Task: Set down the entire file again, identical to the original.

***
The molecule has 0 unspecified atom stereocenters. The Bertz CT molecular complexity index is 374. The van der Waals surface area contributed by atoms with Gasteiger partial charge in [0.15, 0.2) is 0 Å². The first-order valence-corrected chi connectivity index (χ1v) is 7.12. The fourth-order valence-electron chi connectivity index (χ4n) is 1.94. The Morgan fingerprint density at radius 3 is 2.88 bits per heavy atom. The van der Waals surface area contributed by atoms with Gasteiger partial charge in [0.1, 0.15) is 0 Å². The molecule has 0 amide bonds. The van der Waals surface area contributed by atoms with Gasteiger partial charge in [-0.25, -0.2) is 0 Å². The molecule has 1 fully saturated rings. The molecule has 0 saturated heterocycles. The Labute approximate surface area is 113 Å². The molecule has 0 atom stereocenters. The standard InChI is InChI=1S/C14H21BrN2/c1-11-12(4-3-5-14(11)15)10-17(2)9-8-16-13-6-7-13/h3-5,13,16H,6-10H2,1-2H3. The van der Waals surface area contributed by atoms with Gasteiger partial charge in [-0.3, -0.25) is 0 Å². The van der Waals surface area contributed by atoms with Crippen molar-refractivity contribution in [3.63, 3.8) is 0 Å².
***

The molecule has 0 unspecified atom stereocenters. The Bertz CT molecular complexity index is 374. The van der Waals surface area contributed by atoms with Gasteiger partial charge in [0.15, 0.2) is 0 Å². The first-order valence-corrected chi connectivity index (χ1v) is 7.12. The fourth-order valence-electron chi connectivity index (χ4n) is 1.94. The Morgan fingerprint density at radius 3 is 2.88 bits per heavy atom. The van der Waals surface area contributed by atoms with Gasteiger partial charge in [0.1, 0.15) is 0 Å². The molecule has 0 amide bonds. The van der Waals surface area contributed by atoms with Gasteiger partial charge in [-0.25, -0.2) is 0 Å². The molecule has 1 fully saturated rings. The molecule has 0 saturated heterocycles. The Labute approximate surface area is 113 Å². The molecule has 0 atom stereocenters. The standard InChI is InChI=1S/C14H21BrN2/c1-11-12(4-3-5-14(11)15)10-17(2)9-8-16-13-6-7-13/h3-5,13,16H,6-10H2,1-2H3. The van der Waals surface area contributed by atoms with Gasteiger partial charge in [-0.3, -0.25) is 0 Å². The van der Waals surface area contributed by atoms with Crippen molar-refractivity contribution in [3.63, 3.8) is 0 Å².